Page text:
Sidebar: When I say “works great”, I mean I tested it on two different Nexus Ones, appealed for help from Apple-owning friends, and was told that it worked on one iPod Touch and one iPad; subsequently I hear that it runs on a couple of Palm webOS devices too. What further testing could one possibly want?

Time and Space · Yeah, it’s a problem. This is one minute of 640x480 video. The H.264 version, encoded at quality level 0.5 (of 1.0), is 6.1M. The Ogg version, which I encoded at level 6 (of 10) because I was seeing some digital skank at level 5, is 16M. Ouch. We all must Suffer For Our Art, and so should the Internet.

What Can We Conclude? · Seems like at least some of the work going into HTML5 has been worth the effort. I continue to believe that implementors will ignore the elaborate Science-Experiment portion of the project, while continuing to crank up the multimedia support.

Sidebar: When I say “HTML5”, I mean effectively “Has <video>”. After all, the page you are now reading has a <!DOCTYPE> declaration that claims it’s XHTML 1.1, but lacks the proper XHTML default-namespace declaration, and is served as text/html. None of these seem to get in the way.


Comment feed for ongoing:Comments feed

From: Steve (May 16 2010, at 23:48)

How about adding something to your code to test for the Palm Pre's browser? It ought to be able to handle the mp4 bits just as well as Android/iPhone/etc.


From: DeadParrot (May 17 2010, at 00:11)

The video html source is a little funky. Looking at the source in my browser (Safari/Mac), I see

<source src='Lego.mp4' type='video/mp4; codecs=&quot;avc1.42E01E, mp4a.40.2&quot;' />

According to the referenced video professor article it should look like this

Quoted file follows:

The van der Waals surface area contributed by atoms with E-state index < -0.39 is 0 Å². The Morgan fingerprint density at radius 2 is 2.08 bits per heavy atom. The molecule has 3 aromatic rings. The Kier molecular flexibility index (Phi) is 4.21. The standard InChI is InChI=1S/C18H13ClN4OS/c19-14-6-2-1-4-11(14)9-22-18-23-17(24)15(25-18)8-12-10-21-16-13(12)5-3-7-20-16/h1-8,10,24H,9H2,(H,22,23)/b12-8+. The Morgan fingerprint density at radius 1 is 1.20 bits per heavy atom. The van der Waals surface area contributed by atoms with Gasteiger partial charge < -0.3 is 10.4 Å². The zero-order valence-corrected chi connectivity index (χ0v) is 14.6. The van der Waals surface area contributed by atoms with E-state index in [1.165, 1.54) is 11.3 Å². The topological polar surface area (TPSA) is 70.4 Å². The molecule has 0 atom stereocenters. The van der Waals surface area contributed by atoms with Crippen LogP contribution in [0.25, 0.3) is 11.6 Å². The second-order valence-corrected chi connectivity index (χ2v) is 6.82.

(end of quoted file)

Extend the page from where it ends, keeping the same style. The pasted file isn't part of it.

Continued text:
<source src='Lego.mp4' type='video/mp4; codecs="avc1.42E01E, mp4a.40.2"' />

(actual double quote marks instead of the &quot; html entity). Do to the funkiness of HTML, I'm not sure what difference it would make under what circumstances.


From: John M. (May 17 2010, at 01:37)

Sadly the link doesn't appear in Google Reader (on Safari/Mac).


From: Jim Harvie (May 17 2010, at 03:31)

How utterly disappointed I was to see the Duplo Tim Built and not the vastly superior your 3-1/2 year old built.


From: Robin (May 17 2010, at 04:40)

Was the version of libtheora you used for encoding >= 1.1? It was released in September of last year but may have taken a bit longer to get into the tools you use. There was a significant quality boost in version 1.1.


From: Paul Donovan (May 17 2010, at 05:13)

Your video works fine in the latest 'experimental' builds of Camino that use Gecko 1.9.2, available from this forum thread:

I've been using this build as a replacement for the latest stable Camino build and it's a great improvement.


From: Mark Groen (May 17 2010, at 06:10)

Nice, that camera has h.264 though so hope you have paid your licensing fees for anything that could be considered tied to a commercial enterprise.


From: kl (May 17 2010, at 06:38)

That user-agent detection is uuugly.

Soon we'll have lesser-known mobile browsers put "iPhone" in their UAs, just it happened with "Mozilla" and "MSIE" past decades.

Please, find some other solution!


From: J. King (May 17 2010, at 08:16)

For what it's worth, it works quite nicely in Opera, too. It's not fond of pop-ups, though. Ah, well.


From: Anthony Burns (May 17 2010, at 21:24)

Just wanted to let you know that your video works beautifully and flawlessly on my Droid. Cheers!


From: Stephen J Pollei (May 20 2010, at 11:47)

Yes browser sniffing is bad.

has a few javascript snippets that might work better.


var v = document.createElement("video");

v.canPlayType('video/mp4; codecs="avc1.42E01E, mp4a.40.2"');

v.canPlayType('video/ogg; codecs="theora, vorbis"');

v.canPlayType('video/webm; codecs="vp8, vorbis"');


From: Rick Graham (May 26 2010, at 13:48)

Works perfectly on my nexus one.

But when I spoke the url in, I got slash fondling slash win.

LOL! It's new. I guess I should talk to it more.


author · Dad
colophon · rights
picture of the day
May 15, 2010
· Technology (90 fragments)
· · Video (26 more)
· · Web (396 more)

By .

The opinions expressed here
are my own, and no other party
necessarily agrees with them.

A full disclosure of my
professional interests is
on the author page.

I’m on Mastodon!